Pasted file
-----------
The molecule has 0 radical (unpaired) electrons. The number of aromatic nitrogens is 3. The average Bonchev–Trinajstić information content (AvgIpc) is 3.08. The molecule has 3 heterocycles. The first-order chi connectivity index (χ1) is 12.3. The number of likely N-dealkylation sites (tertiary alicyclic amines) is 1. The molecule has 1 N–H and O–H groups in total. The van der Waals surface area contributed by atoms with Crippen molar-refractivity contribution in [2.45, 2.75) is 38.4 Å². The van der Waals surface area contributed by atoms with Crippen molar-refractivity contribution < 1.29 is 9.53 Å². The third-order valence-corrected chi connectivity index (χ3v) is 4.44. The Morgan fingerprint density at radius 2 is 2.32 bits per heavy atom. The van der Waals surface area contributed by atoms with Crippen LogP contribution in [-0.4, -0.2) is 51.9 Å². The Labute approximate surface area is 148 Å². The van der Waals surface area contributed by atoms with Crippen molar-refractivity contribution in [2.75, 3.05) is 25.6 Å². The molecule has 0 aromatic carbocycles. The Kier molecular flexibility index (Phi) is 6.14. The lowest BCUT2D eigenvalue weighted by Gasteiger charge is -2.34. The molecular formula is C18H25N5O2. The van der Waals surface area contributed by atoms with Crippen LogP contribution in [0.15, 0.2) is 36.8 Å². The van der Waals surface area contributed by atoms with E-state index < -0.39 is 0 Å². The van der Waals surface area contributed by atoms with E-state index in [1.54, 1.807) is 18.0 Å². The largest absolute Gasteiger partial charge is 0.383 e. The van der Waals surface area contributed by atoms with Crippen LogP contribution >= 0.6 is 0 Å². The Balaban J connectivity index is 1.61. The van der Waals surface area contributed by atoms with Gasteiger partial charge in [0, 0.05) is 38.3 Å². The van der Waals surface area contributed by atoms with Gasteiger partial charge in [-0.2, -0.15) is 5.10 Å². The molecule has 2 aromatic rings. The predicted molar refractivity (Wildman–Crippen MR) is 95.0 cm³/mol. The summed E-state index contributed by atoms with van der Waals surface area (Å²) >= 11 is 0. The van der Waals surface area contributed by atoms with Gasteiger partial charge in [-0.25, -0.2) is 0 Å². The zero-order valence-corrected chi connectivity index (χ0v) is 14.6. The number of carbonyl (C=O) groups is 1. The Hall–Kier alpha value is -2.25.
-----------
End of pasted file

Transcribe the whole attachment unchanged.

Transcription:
The molecule has 0 radical (unpaired) electrons. The number of aromatic nitrogens is 3. The average Bonchev–Trinajstić information content (AvgIpc) is 3.08. The molecule has 3 heterocycles. The first-order chi connectivity index (χ1) is 12.3. The number of likely N-dealkylation sites (tertiary alicyclic amines) is 1. The molecule has 1 N–H and O–H groups in total. The van der Waals surface area contributed by atoms with Crippen molar-refractivity contribution in [2.45, 2.75) is 38.4 Å². The van der Waals surface area contributed by atoms with Crippen molar-refractivity contribution < 1.29 is 9.53 Å². The third-order valence-corrected chi connectivity index (χ3v) is 4.44. The Morgan fingerprint density at radius 2 is 2.32 bits per heavy atom. The van der Waals surface area contributed by atoms with Crippen LogP contribution in [-0.4, -0.2) is 51.9 Å². The Labute approximate surface area is 148 Å². The van der Waals surface area contributed by atoms with Crippen molar-refractivity contribution in [2.75, 3.05) is 25.6 Å². The molecule has 0 aromatic carbocycles. The Kier molecular flexibility index (Phi) is 6.14. The lowest BCUT2D eigenvalue weighted by Gasteiger charge is -2.34. The molecular formula is C18H25N5O2. The van der Waals surface area contributed by atoms with Crippen LogP contribution in [0.15, 0.2) is 36.8 Å². The van der Waals surface area contributed by atoms with E-state index < -0.39 is 0 Å². The van der Waals surface area contributed by atoms with E-state index in [1.54, 1.807) is 18.0 Å². The largest absolute Gasteiger partial charge is 0.383 e. The van der Waals surface area contributed by atoms with Crippen LogP contribution >= 0.6 is 0 Å². The Balaban J connectivity index is 1.61. The van der Waals surface area contributed by atoms with Gasteiger partial charge in [0, 0.05) is 38.3 Å². The van der Waals surface area contributed by atoms with Gasteiger partial charge in [-0.2, -0.15) is 5.10 Å². The molecule has 2 aromatic rings. The predicted molar refractivity (Wildman–Crippen MR) is 95.0 cm³/mol. The summed E-state index contributed by atoms with van der Waals surface area (Å²) >= 11 is 0. The van der Waals surface area contributed by atoms with Gasteiger partial charge in [-0.25, -0.2) is 0 Å². The zero-order valence-corrected chi connectivity index (χ0v) is 14.6. The number of carbonyl (C=O) groups is 1. The Hall–Kier alpha value is -2.25.